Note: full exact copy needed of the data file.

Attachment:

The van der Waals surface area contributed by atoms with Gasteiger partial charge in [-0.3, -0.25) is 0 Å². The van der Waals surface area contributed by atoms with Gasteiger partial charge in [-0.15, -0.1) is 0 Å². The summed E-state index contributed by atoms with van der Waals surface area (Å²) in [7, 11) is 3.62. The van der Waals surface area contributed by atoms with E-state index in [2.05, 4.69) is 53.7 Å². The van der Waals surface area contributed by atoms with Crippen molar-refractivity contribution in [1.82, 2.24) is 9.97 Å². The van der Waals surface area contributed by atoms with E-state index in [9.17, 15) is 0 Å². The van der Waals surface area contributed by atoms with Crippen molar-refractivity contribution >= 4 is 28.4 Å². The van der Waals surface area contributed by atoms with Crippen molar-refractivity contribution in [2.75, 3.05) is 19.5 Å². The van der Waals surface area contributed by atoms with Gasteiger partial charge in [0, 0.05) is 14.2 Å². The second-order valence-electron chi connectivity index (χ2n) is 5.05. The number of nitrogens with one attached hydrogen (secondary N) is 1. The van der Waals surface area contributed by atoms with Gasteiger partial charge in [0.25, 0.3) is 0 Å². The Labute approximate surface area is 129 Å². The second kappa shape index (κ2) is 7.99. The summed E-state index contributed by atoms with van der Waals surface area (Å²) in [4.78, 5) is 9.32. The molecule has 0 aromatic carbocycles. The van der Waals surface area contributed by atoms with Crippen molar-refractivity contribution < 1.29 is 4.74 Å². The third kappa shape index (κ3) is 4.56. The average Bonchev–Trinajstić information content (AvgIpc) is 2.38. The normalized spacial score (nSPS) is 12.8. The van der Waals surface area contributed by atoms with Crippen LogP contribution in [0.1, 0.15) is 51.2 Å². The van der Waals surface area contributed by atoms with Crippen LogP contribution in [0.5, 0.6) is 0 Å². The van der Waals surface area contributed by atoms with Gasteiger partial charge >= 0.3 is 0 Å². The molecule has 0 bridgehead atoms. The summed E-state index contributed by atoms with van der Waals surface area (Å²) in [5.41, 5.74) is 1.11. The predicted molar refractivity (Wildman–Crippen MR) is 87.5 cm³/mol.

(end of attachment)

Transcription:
The van der Waals surface area contributed by atoms with Gasteiger partial charge in [-0.3, -0.25) is 0 Å². The van der Waals surface area contributed by atoms with Gasteiger partial charge in [-0.15, -0.1) is 0 Å². The summed E-state index contributed by atoms with van der Waals surface area (Å²) in [7, 11) is 3.62. The van der Waals surface area contributed by atoms with E-state index in [2.05, 4.69) is 53.7 Å². The van der Waals surface area contributed by atoms with Crippen molar-refractivity contribution in [1.82, 2.24) is 9.97 Å². The van der Waals surface area contributed by atoms with E-state index in [9.17, 15) is 0 Å². The van der Waals surface area contributed by atoms with Crippen molar-refractivity contribution >= 4 is 28.4 Å². The van der Waals surface area contributed by atoms with Crippen molar-refractivity contribution in [2.75, 3.05) is 19.5 Å². The van der Waals surface area contributed by atoms with Gasteiger partial charge in [0, 0.05) is 14.2 Å². The second-order valence-electron chi connectivity index (χ2n) is 5.05. The number of nitrogens with one attached hydrogen (secondary N) is 1. The van der Waals surface area contributed by atoms with Gasteiger partial charge in [0.25, 0.3) is 0 Å². The Labute approximate surface area is 129 Å². The second kappa shape index (κ2) is 7.99. The summed E-state index contributed by atoms with van der Waals surface area (Å²) in [4.78, 5) is 9.32. The molecule has 0 aromatic carbocycles. The van der Waals surface area contributed by atoms with Crippen molar-refractivity contribution < 1.29 is 4.74 Å². The third kappa shape index (κ3) is 4.56. The average Bonchev–Trinajstić information content (AvgIpc) is 2.38. The normalized spacial score (nSPS) is 12.8. The van der Waals surface area contributed by atoms with Crippen LogP contribution in [0.1, 0.15) is 51.2 Å². The van der Waals surface area contributed by atoms with Crippen LogP contribution in [0.5, 0.6) is 0 Å². The van der Waals surface area contributed by atoms with Gasteiger partial charge >= 0.3 is 0 Å². The molecule has 0 bridgehead atoms. The summed E-state index contributed by atoms with van der Waals surface area (Å²) in [5.41, 5.74) is 1.11. The predicted molar refractivity (Wildman–Crippen MR) is 87.5 cm³/mol.